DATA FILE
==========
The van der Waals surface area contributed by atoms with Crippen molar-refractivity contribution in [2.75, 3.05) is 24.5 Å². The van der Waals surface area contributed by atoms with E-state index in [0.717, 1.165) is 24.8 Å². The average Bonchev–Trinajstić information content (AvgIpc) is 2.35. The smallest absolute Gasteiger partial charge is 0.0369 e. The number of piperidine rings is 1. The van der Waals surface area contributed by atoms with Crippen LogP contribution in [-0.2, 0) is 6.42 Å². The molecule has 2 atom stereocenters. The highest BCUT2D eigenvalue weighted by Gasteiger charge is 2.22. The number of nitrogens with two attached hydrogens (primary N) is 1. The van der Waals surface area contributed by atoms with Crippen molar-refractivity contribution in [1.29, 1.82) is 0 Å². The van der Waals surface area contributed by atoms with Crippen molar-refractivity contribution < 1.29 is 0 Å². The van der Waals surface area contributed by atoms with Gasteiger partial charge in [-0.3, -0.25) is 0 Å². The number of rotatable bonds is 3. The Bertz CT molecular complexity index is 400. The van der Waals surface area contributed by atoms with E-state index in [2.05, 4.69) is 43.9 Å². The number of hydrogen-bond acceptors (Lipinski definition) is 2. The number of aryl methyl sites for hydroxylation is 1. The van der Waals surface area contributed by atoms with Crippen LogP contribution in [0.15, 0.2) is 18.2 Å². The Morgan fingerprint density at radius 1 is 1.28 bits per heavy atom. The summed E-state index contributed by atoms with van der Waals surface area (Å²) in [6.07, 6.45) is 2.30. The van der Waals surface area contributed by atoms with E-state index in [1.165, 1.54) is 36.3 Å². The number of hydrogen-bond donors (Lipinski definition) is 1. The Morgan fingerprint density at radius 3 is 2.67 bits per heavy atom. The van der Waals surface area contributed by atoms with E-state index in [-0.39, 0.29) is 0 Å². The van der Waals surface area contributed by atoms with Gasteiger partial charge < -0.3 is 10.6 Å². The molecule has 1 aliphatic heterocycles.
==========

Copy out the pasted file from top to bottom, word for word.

The van der Waals surface area contributed by atoms with Crippen molar-refractivity contribution in [2.75, 3.05) is 24.5 Å². The van der Waals surface area contributed by atoms with E-state index in [0.717, 1.165) is 24.8 Å². The average Bonchev–Trinajstić information content (AvgIpc) is 2.35. The smallest absolute Gasteiger partial charge is 0.0369 e. The number of piperidine rings is 1. The van der Waals surface area contributed by atoms with Crippen LogP contribution in [-0.2, 0) is 6.42 Å². The molecule has 2 atom stereocenters. The highest BCUT2D eigenvalue weighted by Gasteiger charge is 2.22. The number of nitrogens with two attached hydrogens (primary N) is 1. The van der Waals surface area contributed by atoms with Crippen molar-refractivity contribution in [1.29, 1.82) is 0 Å². The van der Waals surface area contributed by atoms with Crippen molar-refractivity contribution < 1.29 is 0 Å². The van der Waals surface area contributed by atoms with Gasteiger partial charge in [-0.3, -0.25) is 0 Å². The number of rotatable bonds is 3. The Bertz CT molecular complexity index is 400. The van der Waals surface area contributed by atoms with E-state index in [2.05, 4.69) is 43.9 Å². The number of hydrogen-bond acceptors (Lipinski definition) is 2. The number of aryl methyl sites for hydroxylation is 1. The van der Waals surface area contributed by atoms with Crippen LogP contribution in [0.15, 0.2) is 18.2 Å². The Morgan fingerprint density at radius 1 is 1.28 bits per heavy atom. The summed E-state index contributed by atoms with van der Waals surface area (Å²) in [6.07, 6.45) is 2.30. The van der Waals surface area contributed by atoms with E-state index in [1.165, 1.54) is 36.3 Å². The number of hydrogen-bond donors (Lipinski definition) is 1. The Morgan fingerprint density at radius 3 is 2.67 bits per heavy atom. The van der Waals surface area contributed by atoms with E-state index in [-0.39, 0.29) is 0 Å². The van der Waals surface area contributed by atoms with Gasteiger partial charge < -0.3 is 10.6 Å². The molecule has 1 aliphatic heterocycles.